Lantern is a proxy tool for desktop and mobile devices whose primary purpose is to provide fast access to blocked websites and apps, using “a variety of techniques to stay unblocked in censored regions around the world, falling back to other approaches if some of those techniques are blocked”. It is important to note that Lantern is not a full anonymity tool, so the provider recommends you use Tor if you want to be anonymous online.
Lantern has a free tier but there’s a catch. To keep its free version running, the company has implemented a bandwidth limitation of 500MB/month. When you reach the bandwidth limit, the company starts slowing down the connection, urging you to upgrade to Lantern Pro. You can purchase one year of Pro for $32 or two years for $48. The provider accepts payments made via Alipay and all the major credit cards.
If you have a Pro account, you can deploy Lantern on three devices at the same time. It also provides you with “unlimited data to browse the web, stream videos, and download content”.
You can also get Lantern Pro for free. Specifically, when you sign up, you will get a unique referral code that you can share with your friends. If your friend signs up for the 2-year plan using your code, you will each get three additional months of Pro for free. Them signing up for a 1-year plan gets you each one month for free.
Since Lantern is primarily a proxy rather than a full VPN service, you won’t be getting all the perks of such a solution. This is why you might want to consider signing up for NordVPN or CyberGhost instead. If you’re looking for a free alternative, Windscribe is ideal as it has a generous 10GB free plan.
However, if you don’t mind paying a bit more for a truly complete service, then look no further than ExpressVPN.
Despite giving access to blocked and censored websites, Lantern isn’t a good choice for users who want to unblock geographically restricted streaming channels like Netflix, BBC iPlayer, or Hulu. It’s only good for unblocking such content on YouTube and Kodi.
About the company
The creator of Lantern is the company called Innovate Labs, LLC and it is registered in Los Angeles. It regularly updates the Transparency report on its website, which lists all the court orders, gag orders, warrants, searches, seizures, and backdoor requests it has or hasn’t received up until the specified date. The website doesn’t divulge the number of its servers, server locations, or IPs available.
Privacy and encryption
Lantern automatically upgrades unsecure HTTP connections to encrypted HTTPS whenever possible to keep your information private while browsing. It also blocks intrusive ads to provide you with smoother and faster surfing experience.
The company collects “diagnostic information when users share feedback and other information for debugging purposes”. It also collects usage analytics of its apps to provide a better user experience. The Lantern settings allow you to configure this according to your personal preferences. If you choose to send Lantern diagnostic and usage data, it says it “will not share, sell or lease this data to third parties or use it for any other purpose than making our services better for our users.”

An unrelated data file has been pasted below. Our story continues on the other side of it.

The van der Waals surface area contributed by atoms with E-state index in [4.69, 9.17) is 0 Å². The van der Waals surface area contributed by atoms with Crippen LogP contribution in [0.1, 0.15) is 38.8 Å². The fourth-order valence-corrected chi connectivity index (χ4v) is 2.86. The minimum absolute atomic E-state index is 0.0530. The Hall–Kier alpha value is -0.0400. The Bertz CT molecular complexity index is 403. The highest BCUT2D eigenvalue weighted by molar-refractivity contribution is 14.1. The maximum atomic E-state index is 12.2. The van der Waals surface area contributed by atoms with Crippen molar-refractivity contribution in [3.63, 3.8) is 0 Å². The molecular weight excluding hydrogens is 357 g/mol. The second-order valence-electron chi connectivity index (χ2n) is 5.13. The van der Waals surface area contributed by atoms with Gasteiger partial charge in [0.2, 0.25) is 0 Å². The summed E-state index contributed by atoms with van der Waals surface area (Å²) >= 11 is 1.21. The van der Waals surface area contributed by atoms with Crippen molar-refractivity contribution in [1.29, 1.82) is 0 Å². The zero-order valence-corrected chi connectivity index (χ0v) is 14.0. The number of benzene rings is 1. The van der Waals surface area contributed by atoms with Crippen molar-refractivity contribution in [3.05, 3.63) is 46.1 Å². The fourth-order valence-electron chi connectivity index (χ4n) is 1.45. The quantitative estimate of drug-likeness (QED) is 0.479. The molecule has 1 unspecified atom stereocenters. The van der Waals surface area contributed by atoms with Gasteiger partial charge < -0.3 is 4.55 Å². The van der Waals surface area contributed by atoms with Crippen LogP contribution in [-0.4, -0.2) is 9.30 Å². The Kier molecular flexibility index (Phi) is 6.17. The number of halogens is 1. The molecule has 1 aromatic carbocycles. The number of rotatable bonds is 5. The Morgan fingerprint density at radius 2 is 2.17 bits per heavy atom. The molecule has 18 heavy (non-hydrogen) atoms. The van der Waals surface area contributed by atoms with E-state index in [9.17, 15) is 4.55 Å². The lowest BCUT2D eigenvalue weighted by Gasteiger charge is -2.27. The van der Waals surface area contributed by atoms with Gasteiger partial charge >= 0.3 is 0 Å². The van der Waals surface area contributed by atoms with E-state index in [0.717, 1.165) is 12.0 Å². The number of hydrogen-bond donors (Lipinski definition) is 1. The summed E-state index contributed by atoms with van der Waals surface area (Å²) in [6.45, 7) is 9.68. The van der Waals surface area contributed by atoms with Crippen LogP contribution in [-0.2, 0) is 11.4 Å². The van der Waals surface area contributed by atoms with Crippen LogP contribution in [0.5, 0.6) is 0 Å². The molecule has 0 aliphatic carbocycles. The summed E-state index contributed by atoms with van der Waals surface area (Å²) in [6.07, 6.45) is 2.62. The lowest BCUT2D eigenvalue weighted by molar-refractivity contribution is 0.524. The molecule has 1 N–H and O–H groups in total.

However, Lantern is located under the jurisdiction of the US, which means the company might be forced by the authorities to surrender whatever little logs it does collect. This also makes it less than ideal for torrenting/P2P traffic (although it works for it), in addition to Lantern being only a proxy, not a full service, which means its security may not be on the same level as one.
Lantern has apps for Android, iOS, Windows, Mac, and Ubuntu. Its Android app has received an average 4.3 stars out of 5, which is a very good score, especially considering that a staggering number of 124,472 users decided to rate it. The app itself has been downloaded over 5 million times and was last updated very recently - on May 13, 2020. The iOS app has had much less success - being rated only 1.9 by 299 people. It was last updated on the same day as its Android counterpart.
The provider’s customer support isn’t easily reached. There’s only the web form option, and the website also directs you to its Facebook page, User Forum, or Developers Q&A section, if you need assistance. We’re still waiting for a response to a message sent via email.
Speed and experience
Lantern doesn’t have a traditional interface. Instead, you control it via the Internet site, where you can switch servers (but only if you’re a Pro user) and access the provider’s settings such as turning on/off the management of system proxy, whether you want all traffic to be proxied, and more. The latter refers to choosing whether you want all traffic to be sent through Lantern or only the blocked traffic, which is the faster option.
According to the website, “Lantern Pro limits the number of users on each server to offer you faster speeds.” The regular, free Lantern isn’t so bad itself. Quite the contrary, actually. When connected to a server in Frankfurt, Germany, we witnessed no lags whatsoever and the speed was a surprising 55Mbps on a 58Mbps testing connection, which we’ve rarely seen in this business. That said, you cannot choose the server to connect to yourself unless you have a Lantern Pro service.
Lantern is a very good proxy service in terms of download speed and accessing some blocked websites but not for much else, as it cannot unblock Netflix or BBC iPlayer, lacks the military-grade protection offered by a full VPN, and there aren’t many features to work with.
If you want a truly good VPN experience, then we highly recommend a top VPN such as ExpressVPN.